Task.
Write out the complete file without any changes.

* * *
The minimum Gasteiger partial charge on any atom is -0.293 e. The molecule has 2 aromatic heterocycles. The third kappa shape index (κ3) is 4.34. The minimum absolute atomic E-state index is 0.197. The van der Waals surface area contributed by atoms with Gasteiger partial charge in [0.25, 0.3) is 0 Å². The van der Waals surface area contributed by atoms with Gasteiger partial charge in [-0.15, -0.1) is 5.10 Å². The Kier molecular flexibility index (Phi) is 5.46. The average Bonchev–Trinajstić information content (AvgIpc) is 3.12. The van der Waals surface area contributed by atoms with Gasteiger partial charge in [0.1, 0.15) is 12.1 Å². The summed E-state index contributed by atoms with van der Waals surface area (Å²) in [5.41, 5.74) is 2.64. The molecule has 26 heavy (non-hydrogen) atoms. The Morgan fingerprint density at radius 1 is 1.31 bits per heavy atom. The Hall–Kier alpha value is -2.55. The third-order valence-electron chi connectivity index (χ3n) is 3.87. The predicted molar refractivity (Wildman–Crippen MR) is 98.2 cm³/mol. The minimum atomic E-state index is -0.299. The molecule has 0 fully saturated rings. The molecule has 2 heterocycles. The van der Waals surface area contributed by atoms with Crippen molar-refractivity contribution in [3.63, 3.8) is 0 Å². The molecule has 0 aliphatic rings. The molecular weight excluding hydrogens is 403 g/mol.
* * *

The minimum Gasteiger partial charge on any atom is -0.293 e. The molecule has 2 aromatic heterocycles. The third kappa shape index (κ3) is 4.34. The minimum absolute atomic E-state index is 0.197. The van der Waals surface area contributed by atoms with Gasteiger partial charge in [0.25, 0.3) is 0 Å². The van der Waals surface area contributed by atoms with Gasteiger partial charge in [-0.15, -0.1) is 5.10 Å². The Kier molecular flexibility index (Phi) is 5.46. The average Bonchev–Trinajstić information content (AvgIpc) is 3.12. The van der Waals surface area contributed by atoms with Gasteiger partial charge in [0.1, 0.15) is 12.1 Å². The summed E-state index contributed by atoms with van der Waals surface area (Å²) in [5.41, 5.74) is 2.64. The molecule has 26 heavy (non-hydrogen) atoms. The Morgan fingerprint density at radius 1 is 1.31 bits per heavy atom. The Hall–Kier alpha value is -2.55. The third-order valence-electron chi connectivity index (χ3n) is 3.87. The predicted molar refractivity (Wildman–Crippen MR) is 98.2 cm³/mol. The minimum atomic E-state index is -0.299. The molecule has 0 fully saturated rings. The molecule has 2 heterocycles. The van der Waals surface area contributed by atoms with Crippen molar-refractivity contribution in [3.63, 3.8) is 0 Å². The molecule has 0 aliphatic rings. The molecular weight excluding hydrogens is 403 g/mol.